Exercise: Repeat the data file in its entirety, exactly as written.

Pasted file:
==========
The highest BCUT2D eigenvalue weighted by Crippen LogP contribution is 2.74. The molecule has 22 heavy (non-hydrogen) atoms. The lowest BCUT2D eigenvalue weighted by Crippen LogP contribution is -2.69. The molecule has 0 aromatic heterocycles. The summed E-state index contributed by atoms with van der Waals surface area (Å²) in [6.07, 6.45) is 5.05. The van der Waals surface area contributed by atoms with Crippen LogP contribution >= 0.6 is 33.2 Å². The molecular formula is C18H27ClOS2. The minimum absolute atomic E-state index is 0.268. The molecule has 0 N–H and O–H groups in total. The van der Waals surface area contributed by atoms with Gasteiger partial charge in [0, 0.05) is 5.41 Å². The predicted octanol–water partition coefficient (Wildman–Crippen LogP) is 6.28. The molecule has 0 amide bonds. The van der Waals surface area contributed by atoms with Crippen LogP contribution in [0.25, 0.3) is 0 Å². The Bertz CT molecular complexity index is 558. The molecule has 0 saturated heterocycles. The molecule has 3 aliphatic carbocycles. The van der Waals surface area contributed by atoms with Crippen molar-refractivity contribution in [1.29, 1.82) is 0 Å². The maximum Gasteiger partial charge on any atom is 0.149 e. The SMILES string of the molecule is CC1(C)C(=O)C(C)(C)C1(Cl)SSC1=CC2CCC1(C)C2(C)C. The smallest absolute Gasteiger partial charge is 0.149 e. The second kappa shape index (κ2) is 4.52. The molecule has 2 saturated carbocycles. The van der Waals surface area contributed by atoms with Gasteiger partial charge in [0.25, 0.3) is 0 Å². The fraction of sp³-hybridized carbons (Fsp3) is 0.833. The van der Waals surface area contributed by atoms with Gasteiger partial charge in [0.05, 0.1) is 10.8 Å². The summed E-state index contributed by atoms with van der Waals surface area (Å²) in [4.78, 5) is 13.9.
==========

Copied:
The highest BCUT2D eigenvalue weighted by Crippen LogP contribution is 2.74. The molecule has 22 heavy (non-hydrogen) atoms. The lowest BCUT2D eigenvalue weighted by Crippen LogP contribution is -2.69. The molecule has 0 aromatic heterocycles. The summed E-state index contributed by atoms with van der Waals surface area (Å²) in [6.07, 6.45) is 5.05. The van der Waals surface area contributed by atoms with Crippen LogP contribution >= 0.6 is 33.2 Å². The molecular formula is C18H27ClOS2. The minimum absolute atomic E-state index is 0.268. The molecule has 0 N–H and O–H groups in total. The van der Waals surface area contributed by atoms with Gasteiger partial charge in [0, 0.05) is 5.41 Å². The predicted octanol–water partition coefficient (Wildman–Crippen LogP) is 6.28. The molecule has 0 amide bonds. The van der Waals surface area contributed by atoms with Crippen LogP contribution in [0.25, 0.3) is 0 Å². The Bertz CT molecular complexity index is 558. The molecule has 0 saturated heterocycles. The molecule has 3 aliphatic carbocycles. The van der Waals surface area contributed by atoms with Crippen molar-refractivity contribution in [1.29, 1.82) is 0 Å². The maximum Gasteiger partial charge on any atom is 0.149 e. The SMILES string of the molecule is CC1(C)C(=O)C(C)(C)C1(Cl)SSC1=CC2CCC1(C)C2(C)C. The smallest absolute Gasteiger partial charge is 0.149 e. The second kappa shape index (κ2) is 4.52. The molecule has 2 saturated carbocycles. The van der Waals surface area contributed by atoms with Gasteiger partial charge in [0.25, 0.3) is 0 Å². The fraction of sp³-hybridized carbons (Fsp3) is 0.833. The van der Waals surface area contributed by atoms with Gasteiger partial charge in [0.05, 0.1) is 10.8 Å². The summed E-state index contributed by atoms with van der Waals surface area (Å²) in [4.78, 5) is 13.9.